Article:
I’ve seen it suggested that the German surrender to the Allies in the West came late in the evening so that it was one day later in Russia. However that surrender to Eisenhower understandably somewhat miffed the Soviet Union which wanted a surrender of its own, which duly happened the day after, to Marshal Zhukov in Berlin. So May 9th is Victory Day, ДЕНЬ ПОБЕДЫ (DEN’ POBEDY.)

It is celebrated every year but there were special plans for this year’s 75th anniversary. As elsewhere, coronavirus put a hold on those.

Just off Nevsky Prospekt, St Petersburg, last year, we found this memorial garden:-

Victory Day Memorial Garden, St Petersburg

Beyond the tulips in front of the protruding wing of the building the Russian word for VICTORY was picked out in hedging beside a red star. ПОБЕДА:-

Victory Day Memorial Garden, St Petersburg

Beyond the gates and off to the right was this modern building which was displaying Victory Day banners. My reading of Cyrillic is much too insufficient to decipher what sort of exhibition was taking place inside:-

Modern Building, St Petersburg

Moskovskiy Vokzal (the Moscow Station,) St Petersburg

Московский вокзал, (Moskovsky Vokzal, the Moscow Station, aka St Petersburg-Glavny) would dominate Vosstaniya Square, St Petersburg, if it were not for the Leningrad Hero City Obelisk (see previous posts.)

It’s a pity that woman is in the photo but I was pressed for time:-

Московский вокзал, (Moscow Vokzal,) St Petersburg

Russian railway stations supposedly got their designation, Vokzal, from the visit a Russian official made back in the day to observe the new-fangled railway stations at first hand. He was shown Vauxhall Station in London and said to be mightily impressed by it. It is possible that the name actually comes from Vauxhall Pleasure Gardens as Vauxhall was used in Russian for such attractions and the first railway line in the country terminated near one.

Moskovsky Vokzal is where you catch the trains to Moscow (or alight from if you came the other way):-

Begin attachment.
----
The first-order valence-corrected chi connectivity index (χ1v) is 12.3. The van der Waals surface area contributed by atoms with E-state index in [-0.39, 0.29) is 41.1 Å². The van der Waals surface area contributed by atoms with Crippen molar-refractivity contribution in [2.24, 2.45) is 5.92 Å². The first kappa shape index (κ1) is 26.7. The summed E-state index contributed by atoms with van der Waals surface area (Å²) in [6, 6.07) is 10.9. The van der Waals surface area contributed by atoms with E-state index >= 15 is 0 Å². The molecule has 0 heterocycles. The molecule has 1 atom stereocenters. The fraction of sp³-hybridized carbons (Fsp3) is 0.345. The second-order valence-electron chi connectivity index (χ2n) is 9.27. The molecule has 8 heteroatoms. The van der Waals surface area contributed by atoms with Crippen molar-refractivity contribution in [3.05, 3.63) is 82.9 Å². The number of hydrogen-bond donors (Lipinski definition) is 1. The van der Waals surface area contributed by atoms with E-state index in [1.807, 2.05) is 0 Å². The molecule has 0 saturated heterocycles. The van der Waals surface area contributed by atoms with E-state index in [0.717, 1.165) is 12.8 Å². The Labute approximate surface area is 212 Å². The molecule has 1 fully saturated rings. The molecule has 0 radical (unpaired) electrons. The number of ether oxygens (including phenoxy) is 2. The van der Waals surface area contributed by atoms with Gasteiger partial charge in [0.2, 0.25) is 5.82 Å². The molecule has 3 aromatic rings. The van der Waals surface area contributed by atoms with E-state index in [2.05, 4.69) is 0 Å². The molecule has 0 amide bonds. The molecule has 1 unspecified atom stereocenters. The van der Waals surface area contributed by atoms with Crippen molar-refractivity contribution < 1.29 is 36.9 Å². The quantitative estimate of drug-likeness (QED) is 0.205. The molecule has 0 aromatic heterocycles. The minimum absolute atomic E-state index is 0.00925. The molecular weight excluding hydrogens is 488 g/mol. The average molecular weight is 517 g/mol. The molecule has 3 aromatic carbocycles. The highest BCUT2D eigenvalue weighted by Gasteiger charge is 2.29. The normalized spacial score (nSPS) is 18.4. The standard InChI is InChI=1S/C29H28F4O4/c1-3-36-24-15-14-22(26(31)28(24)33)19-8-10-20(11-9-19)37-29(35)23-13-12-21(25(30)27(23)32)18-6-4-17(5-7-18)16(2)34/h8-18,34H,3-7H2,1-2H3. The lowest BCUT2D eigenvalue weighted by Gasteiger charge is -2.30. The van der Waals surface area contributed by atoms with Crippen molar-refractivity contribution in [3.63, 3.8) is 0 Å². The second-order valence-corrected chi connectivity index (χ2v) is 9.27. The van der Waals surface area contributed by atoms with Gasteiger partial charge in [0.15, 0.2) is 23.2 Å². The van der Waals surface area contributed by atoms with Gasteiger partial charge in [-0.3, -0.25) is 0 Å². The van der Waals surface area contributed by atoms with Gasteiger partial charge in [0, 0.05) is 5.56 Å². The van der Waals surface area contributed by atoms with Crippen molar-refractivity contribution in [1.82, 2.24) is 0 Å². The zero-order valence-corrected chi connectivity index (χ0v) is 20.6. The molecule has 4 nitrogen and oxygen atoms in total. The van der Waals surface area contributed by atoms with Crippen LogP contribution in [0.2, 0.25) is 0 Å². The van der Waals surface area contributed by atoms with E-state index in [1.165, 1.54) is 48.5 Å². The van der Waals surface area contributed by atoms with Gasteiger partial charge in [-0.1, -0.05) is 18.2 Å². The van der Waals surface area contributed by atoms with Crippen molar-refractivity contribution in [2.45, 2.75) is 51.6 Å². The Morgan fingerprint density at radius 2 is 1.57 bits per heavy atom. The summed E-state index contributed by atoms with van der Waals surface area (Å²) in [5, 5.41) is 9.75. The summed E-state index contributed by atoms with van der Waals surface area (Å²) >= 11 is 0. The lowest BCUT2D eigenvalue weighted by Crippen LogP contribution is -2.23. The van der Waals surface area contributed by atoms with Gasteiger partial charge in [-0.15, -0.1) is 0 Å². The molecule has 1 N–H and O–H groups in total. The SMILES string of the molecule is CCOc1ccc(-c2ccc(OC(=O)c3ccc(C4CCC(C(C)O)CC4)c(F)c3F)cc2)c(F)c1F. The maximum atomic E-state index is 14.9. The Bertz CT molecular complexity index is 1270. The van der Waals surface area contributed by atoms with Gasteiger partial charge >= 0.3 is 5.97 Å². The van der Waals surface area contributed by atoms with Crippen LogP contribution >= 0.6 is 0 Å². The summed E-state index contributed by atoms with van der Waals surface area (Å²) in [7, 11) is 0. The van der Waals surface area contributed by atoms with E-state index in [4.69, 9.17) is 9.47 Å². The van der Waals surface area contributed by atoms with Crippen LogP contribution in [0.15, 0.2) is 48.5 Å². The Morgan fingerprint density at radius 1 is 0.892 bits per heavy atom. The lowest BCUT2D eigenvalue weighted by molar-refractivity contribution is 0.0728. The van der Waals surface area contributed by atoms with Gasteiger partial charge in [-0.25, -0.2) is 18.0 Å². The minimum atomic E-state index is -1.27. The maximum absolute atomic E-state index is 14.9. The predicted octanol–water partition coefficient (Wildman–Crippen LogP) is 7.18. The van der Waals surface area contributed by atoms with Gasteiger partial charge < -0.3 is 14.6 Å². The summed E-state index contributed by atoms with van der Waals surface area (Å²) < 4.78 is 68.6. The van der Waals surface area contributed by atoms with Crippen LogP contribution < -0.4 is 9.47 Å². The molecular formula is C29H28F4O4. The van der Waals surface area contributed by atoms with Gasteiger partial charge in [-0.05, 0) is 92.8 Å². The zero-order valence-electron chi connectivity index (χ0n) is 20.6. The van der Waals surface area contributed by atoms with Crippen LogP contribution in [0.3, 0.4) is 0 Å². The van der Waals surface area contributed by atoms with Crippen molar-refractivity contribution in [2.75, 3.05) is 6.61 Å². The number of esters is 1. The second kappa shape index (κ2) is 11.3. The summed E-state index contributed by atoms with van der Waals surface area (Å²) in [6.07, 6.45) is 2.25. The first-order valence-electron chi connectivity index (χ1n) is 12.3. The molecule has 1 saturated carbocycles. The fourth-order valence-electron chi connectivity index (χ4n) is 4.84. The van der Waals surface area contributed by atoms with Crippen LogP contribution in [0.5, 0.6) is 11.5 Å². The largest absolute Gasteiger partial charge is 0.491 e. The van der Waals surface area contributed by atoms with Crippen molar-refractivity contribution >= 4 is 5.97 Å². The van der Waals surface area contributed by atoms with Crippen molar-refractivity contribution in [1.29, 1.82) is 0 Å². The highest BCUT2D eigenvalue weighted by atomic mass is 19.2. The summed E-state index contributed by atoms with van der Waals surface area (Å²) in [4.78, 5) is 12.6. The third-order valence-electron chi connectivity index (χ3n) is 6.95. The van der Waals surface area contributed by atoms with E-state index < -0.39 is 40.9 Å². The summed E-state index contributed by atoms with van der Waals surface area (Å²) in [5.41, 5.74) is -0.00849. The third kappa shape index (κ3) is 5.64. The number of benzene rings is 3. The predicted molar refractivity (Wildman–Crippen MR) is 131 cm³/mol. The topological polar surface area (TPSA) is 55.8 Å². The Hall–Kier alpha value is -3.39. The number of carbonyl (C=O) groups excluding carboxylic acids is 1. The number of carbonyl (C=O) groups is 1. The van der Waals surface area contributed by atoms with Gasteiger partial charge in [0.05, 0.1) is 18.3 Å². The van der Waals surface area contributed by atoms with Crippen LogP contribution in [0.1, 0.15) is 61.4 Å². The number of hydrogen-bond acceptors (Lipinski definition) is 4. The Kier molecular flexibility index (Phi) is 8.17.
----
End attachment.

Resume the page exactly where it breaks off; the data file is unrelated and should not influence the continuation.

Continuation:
St Petersburg station

I spotted this frieze further into the station but couldn’t get any closer due to the barrier:-

St Petersburg station, Russia

At first I thought the sign in the photo below was for no smoking. But it’s a heart that’s struck through, not a cigarette. Since it says Rapiscan I assume it’s a security scanner and if you have a pacemaker you’d best avoid it:-

St Petersburg station, Russia

There was also a quite impressive set of doors on to Vosstaniya Square:-

St Petersburg  station doors, Russia

Vosstaniya Square, St Petersburg

Vosstaniya Square, St Petersburg, (Uprising Square) was as far up Nevsky Prospekt as we went. As well as the Leningrad Hero City Monument it has some other fine buildings like the Плóщадь Восстáния (Ploshchad Vosstaniya) Metro Station:-

Ploshchad Vosstaniya, St Petersburg Metro

Victory Day banners agian prominent:-

St Petersburg Metro, Russia


Interior, Ploshchad Vosstaniya, St Petersburg Metro

Metro, St Ptersburg, Russia

Ligovsky Avenue (Лиговский проспект, Ligovskiy Prospekt) leads off the central roundabout where the Hero City monument is, and runs alongside the Moscow Station. These buildings were at its head:-

Building on Vosstaniya Square, St Petersburg

Buildings off Vosstaniya Square, St Petersburg

Buidling just off Vosstaniya Square, St Petersburg

Waterways, St Petersburg

St Petersburg is criss-crossed by waterways, not only the River Neva. Several of them pass under the western portion of Nevsky Prospekt. One of these is the Griboyedov Canal which runs from the Church on Spilled Blood to go under the road and on to link the River Moyka to the River Fontanka.

The Moyka River itself (see previous post) runs from the River Fontanka at the Mihailovsky Castle past the Church on Spilled Blood on under Nevsky Propekt eventually to reach the River Neva.

River Moyka, St Petersburg

The Fontanka River makes a big half loop round the city centre and under the Anichkov Bridge at Nevsky Propekt:-

Fontanka River, St Petersburg

View from Bridge over Fontanka River, St Petersburg

view down Fontanka River, St Petersburg

There’s always something pleasing about a river in the middle of a city:-

St Petersburg, Fontanka River